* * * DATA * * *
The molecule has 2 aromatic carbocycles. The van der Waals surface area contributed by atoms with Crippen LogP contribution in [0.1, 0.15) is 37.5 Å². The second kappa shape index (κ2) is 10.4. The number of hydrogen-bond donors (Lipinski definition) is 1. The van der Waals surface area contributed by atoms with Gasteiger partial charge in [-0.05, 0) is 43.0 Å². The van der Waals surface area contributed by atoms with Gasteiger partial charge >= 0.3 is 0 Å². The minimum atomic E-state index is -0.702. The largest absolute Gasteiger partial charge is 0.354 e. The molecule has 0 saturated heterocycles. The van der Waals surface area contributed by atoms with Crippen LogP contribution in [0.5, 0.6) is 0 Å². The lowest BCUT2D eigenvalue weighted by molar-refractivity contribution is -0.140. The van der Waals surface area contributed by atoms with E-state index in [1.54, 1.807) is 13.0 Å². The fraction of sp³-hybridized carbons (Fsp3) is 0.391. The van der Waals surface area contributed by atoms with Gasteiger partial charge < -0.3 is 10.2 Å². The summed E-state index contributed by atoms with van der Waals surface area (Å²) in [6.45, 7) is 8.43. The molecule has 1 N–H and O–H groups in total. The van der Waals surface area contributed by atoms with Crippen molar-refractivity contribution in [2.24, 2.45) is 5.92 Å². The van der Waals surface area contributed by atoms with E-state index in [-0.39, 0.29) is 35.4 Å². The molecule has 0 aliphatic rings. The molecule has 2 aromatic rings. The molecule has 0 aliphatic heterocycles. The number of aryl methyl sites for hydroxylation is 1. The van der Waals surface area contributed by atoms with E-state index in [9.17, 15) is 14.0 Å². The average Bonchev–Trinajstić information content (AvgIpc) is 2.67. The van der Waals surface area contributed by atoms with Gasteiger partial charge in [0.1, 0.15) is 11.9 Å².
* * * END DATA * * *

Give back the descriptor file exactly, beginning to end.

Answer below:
The molecule has 2 aromatic carbocycles. The van der Waals surface area contributed by atoms with Crippen LogP contribution in [0.1, 0.15) is 37.5 Å². The second kappa shape index (κ2) is 10.4. The number of hydrogen-bond donors (Lipinski definition) is 1. The van der Waals surface area contributed by atoms with Gasteiger partial charge in [-0.05, 0) is 43.0 Å². The van der Waals surface area contributed by atoms with Gasteiger partial charge >= 0.3 is 0 Å². The minimum atomic E-state index is -0.702. The largest absolute Gasteiger partial charge is 0.354 e. The molecule has 0 saturated heterocycles. The van der Waals surface area contributed by atoms with Crippen LogP contribution in [0.5, 0.6) is 0 Å². The lowest BCUT2D eigenvalue weighted by molar-refractivity contribution is -0.140. The van der Waals surface area contributed by atoms with E-state index in [1.54, 1.807) is 13.0 Å². The fraction of sp³-hybridized carbons (Fsp3) is 0.391. The van der Waals surface area contributed by atoms with Gasteiger partial charge < -0.3 is 10.2 Å². The summed E-state index contributed by atoms with van der Waals surface area (Å²) in [6.45, 7) is 8.43. The molecule has 1 N–H and O–H groups in total. The van der Waals surface area contributed by atoms with Crippen molar-refractivity contribution in [2.24, 2.45) is 5.92 Å². The van der Waals surface area contributed by atoms with E-state index in [-0.39, 0.29) is 35.4 Å². The molecule has 0 aliphatic rings. The molecule has 2 aromatic rings. The molecule has 0 aliphatic heterocycles. The number of aryl methyl sites for hydroxylation is 1. The van der Waals surface area contributed by atoms with E-state index in [9.17, 15) is 14.0 Å². The average Bonchev–Trinajstić information content (AvgIpc) is 2.67. The van der Waals surface area contributed by atoms with Gasteiger partial charge in [0.1, 0.15) is 11.9 Å².